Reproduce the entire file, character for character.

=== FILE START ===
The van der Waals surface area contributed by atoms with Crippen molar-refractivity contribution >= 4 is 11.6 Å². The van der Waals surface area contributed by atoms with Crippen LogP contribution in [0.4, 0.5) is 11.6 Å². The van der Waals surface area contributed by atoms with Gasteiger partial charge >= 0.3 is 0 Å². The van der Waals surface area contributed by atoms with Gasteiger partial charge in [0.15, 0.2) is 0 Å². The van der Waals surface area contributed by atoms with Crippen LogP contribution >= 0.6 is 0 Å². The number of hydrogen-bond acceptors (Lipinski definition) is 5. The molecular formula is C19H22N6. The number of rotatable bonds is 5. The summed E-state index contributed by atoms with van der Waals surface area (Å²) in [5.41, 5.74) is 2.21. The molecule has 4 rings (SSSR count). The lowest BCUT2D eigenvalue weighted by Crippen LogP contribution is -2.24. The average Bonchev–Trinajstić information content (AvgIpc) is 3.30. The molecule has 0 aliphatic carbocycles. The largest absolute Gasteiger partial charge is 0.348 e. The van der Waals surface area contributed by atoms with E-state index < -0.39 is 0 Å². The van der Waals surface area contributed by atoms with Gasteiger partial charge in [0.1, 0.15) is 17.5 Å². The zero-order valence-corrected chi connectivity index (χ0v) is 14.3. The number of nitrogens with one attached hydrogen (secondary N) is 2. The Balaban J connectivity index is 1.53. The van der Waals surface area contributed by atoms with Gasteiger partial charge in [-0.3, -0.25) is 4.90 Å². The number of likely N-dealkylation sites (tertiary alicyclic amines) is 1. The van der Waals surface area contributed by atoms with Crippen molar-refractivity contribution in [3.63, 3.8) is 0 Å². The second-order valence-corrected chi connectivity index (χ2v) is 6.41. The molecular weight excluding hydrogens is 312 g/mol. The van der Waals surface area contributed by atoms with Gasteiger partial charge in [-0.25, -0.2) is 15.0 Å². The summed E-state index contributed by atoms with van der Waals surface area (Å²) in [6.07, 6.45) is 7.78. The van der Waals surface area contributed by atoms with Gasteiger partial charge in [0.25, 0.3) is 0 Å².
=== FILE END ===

The van der Waals surface area contributed by atoms with Crippen molar-refractivity contribution >= 4 is 11.6 Å². The van der Waals surface area contributed by atoms with Crippen LogP contribution in [0.4, 0.5) is 11.6 Å². The van der Waals surface area contributed by atoms with Gasteiger partial charge >= 0.3 is 0 Å². The van der Waals surface area contributed by atoms with Gasteiger partial charge in [0.15, 0.2) is 0 Å². The van der Waals surface area contributed by atoms with Crippen LogP contribution >= 0.6 is 0 Å². The number of hydrogen-bond acceptors (Lipinski definition) is 5. The molecular formula is C19H22N6. The number of rotatable bonds is 5. The summed E-state index contributed by atoms with van der Waals surface area (Å²) in [5.41, 5.74) is 2.21. The molecule has 4 rings (SSSR count). The lowest BCUT2D eigenvalue weighted by Crippen LogP contribution is -2.24. The average Bonchev–Trinajstić information content (AvgIpc) is 3.30. The molecule has 0 aliphatic carbocycles. The largest absolute Gasteiger partial charge is 0.348 e. The van der Waals surface area contributed by atoms with E-state index < -0.39 is 0 Å². The van der Waals surface area contributed by atoms with Gasteiger partial charge in [0.1, 0.15) is 17.5 Å². The zero-order valence-corrected chi connectivity index (χ0v) is 14.3. The number of nitrogens with one attached hydrogen (secondary N) is 2. The Balaban J connectivity index is 1.53. The van der Waals surface area contributed by atoms with Gasteiger partial charge in [-0.3, -0.25) is 4.90 Å². The number of likely N-dealkylation sites (tertiary alicyclic amines) is 1. The van der Waals surface area contributed by atoms with Crippen molar-refractivity contribution in [3.63, 3.8) is 0 Å². The second-order valence-corrected chi connectivity index (χ2v) is 6.41. The molecular weight excluding hydrogens is 312 g/mol. The van der Waals surface area contributed by atoms with Gasteiger partial charge in [-0.25, -0.2) is 15.0 Å². The summed E-state index contributed by atoms with van der Waals surface area (Å²) in [6.07, 6.45) is 7.78. The van der Waals surface area contributed by atoms with Gasteiger partial charge in [0.25, 0.3) is 0 Å².